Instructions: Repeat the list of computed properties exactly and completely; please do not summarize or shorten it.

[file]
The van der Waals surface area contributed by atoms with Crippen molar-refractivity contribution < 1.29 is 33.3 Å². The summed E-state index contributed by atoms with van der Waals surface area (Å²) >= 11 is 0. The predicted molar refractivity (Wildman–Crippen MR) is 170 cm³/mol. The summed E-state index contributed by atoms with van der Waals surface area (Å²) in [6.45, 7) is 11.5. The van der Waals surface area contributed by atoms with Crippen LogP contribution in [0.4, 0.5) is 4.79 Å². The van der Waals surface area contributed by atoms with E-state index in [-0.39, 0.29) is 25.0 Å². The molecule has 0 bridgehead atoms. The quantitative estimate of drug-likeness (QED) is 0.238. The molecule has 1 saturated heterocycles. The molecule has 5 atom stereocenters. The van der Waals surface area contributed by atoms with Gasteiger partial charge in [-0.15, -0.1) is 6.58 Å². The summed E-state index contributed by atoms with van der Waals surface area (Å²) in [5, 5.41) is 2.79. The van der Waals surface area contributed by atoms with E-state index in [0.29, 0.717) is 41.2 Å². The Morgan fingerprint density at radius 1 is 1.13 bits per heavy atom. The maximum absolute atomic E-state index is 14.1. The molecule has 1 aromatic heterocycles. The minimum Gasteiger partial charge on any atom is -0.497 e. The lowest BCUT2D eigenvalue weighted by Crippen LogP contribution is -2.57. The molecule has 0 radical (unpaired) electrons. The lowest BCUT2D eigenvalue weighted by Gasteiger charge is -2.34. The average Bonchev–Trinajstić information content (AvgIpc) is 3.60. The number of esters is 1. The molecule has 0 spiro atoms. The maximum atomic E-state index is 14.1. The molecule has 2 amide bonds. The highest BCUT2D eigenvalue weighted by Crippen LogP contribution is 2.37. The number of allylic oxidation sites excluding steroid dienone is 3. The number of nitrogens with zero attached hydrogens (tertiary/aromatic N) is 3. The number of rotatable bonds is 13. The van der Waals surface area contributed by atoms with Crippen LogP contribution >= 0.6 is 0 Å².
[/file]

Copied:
The van der Waals surface area contributed by atoms with Crippen molar-refractivity contribution < 1.29 is 33.3 Å². The summed E-state index contributed by atoms with van der Waals surface area (Å²) >= 11 is 0. The predicted molar refractivity (Wildman–Crippen MR) is 170 cm³/mol. The summed E-state index contributed by atoms with van der Waals surface area (Å²) in [6.45, 7) is 11.5. The van der Waals surface area contributed by atoms with Crippen LogP contribution in [0.4, 0.5) is 4.79 Å². The van der Waals surface area contributed by atoms with E-state index in [-0.39, 0.29) is 25.0 Å². The molecule has 0 bridgehead atoms. The quantitative estimate of drug-likeness (QED) is 0.238. The molecule has 1 saturated heterocycles. The molecule has 5 atom stereocenters. The van der Waals surface area contributed by atoms with Gasteiger partial charge in [-0.15, -0.1) is 6.58 Å². The summed E-state index contributed by atoms with van der Waals surface area (Å²) in [5, 5.41) is 2.79. The van der Waals surface area contributed by atoms with E-state index in [0.29, 0.717) is 41.2 Å². The Morgan fingerprint density at radius 1 is 1.13 bits per heavy atom. The maximum absolute atomic E-state index is 14.1. The molecule has 1 aromatic heterocycles. The minimum Gasteiger partial charge on any atom is -0.497 e. The lowest BCUT2D eigenvalue weighted by Crippen LogP contribution is -2.57. The molecule has 0 radical (unpaired) electrons. The lowest BCUT2D eigenvalue weighted by Gasteiger charge is -2.34. The average Bonchev–Trinajstić information content (AvgIpc) is 3.60. The number of esters is 1. The molecule has 0 spiro atoms. The maximum atomic E-state index is 14.1. The molecule has 2 amide bonds. The highest BCUT2D eigenvalue weighted by Crippen LogP contribution is 2.37. The number of allylic oxidation sites excluding steroid dienone is 3. The number of nitrogens with zero attached hydrogens (tertiary/aromatic N) is 3. The number of rotatable bonds is 13. The van der Waals surface area contributed by atoms with Crippen LogP contribution >= 0.6 is 0 Å².